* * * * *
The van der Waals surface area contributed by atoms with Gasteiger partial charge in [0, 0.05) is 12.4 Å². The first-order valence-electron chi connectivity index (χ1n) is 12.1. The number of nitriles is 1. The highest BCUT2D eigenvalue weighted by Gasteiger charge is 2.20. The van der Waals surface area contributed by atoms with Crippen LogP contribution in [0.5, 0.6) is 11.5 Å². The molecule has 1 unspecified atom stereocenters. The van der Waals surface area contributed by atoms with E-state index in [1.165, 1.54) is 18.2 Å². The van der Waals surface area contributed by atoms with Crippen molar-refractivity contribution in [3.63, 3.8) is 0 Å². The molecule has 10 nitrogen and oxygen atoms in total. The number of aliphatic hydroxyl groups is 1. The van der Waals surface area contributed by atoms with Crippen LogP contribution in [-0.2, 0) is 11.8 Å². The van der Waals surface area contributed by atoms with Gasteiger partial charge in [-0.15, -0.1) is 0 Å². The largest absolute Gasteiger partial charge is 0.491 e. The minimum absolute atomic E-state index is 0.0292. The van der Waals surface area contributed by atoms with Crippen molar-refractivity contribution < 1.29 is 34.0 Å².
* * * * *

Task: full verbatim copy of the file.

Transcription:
The van der Waals surface area contributed by atoms with Gasteiger partial charge in [0, 0.05) is 12.4 Å². The first-order valence-electron chi connectivity index (χ1n) is 12.1. The number of nitriles is 1. The highest BCUT2D eigenvalue weighted by Gasteiger charge is 2.20. The van der Waals surface area contributed by atoms with Crippen LogP contribution in [0.5, 0.6) is 11.5 Å². The molecule has 1 unspecified atom stereocenters. The van der Waals surface area contributed by atoms with E-state index in [1.165, 1.54) is 18.2 Å². The van der Waals surface area contributed by atoms with Crippen molar-refractivity contribution in [3.63, 3.8) is 0 Å². The molecule has 10 nitrogen and oxygen atoms in total. The number of aliphatic hydroxyl groups is 1. The van der Waals surface area contributed by atoms with Crippen LogP contribution in [-0.2, 0) is 11.8 Å². The van der Waals surface area contributed by atoms with Gasteiger partial charge in [-0.15, -0.1) is 0 Å². The largest absolute Gasteiger partial charge is 0.491 e. The minimum absolute atomic E-state index is 0.0292. The van der Waals surface area contributed by atoms with Crippen molar-refractivity contribution < 1.29 is 34.0 Å².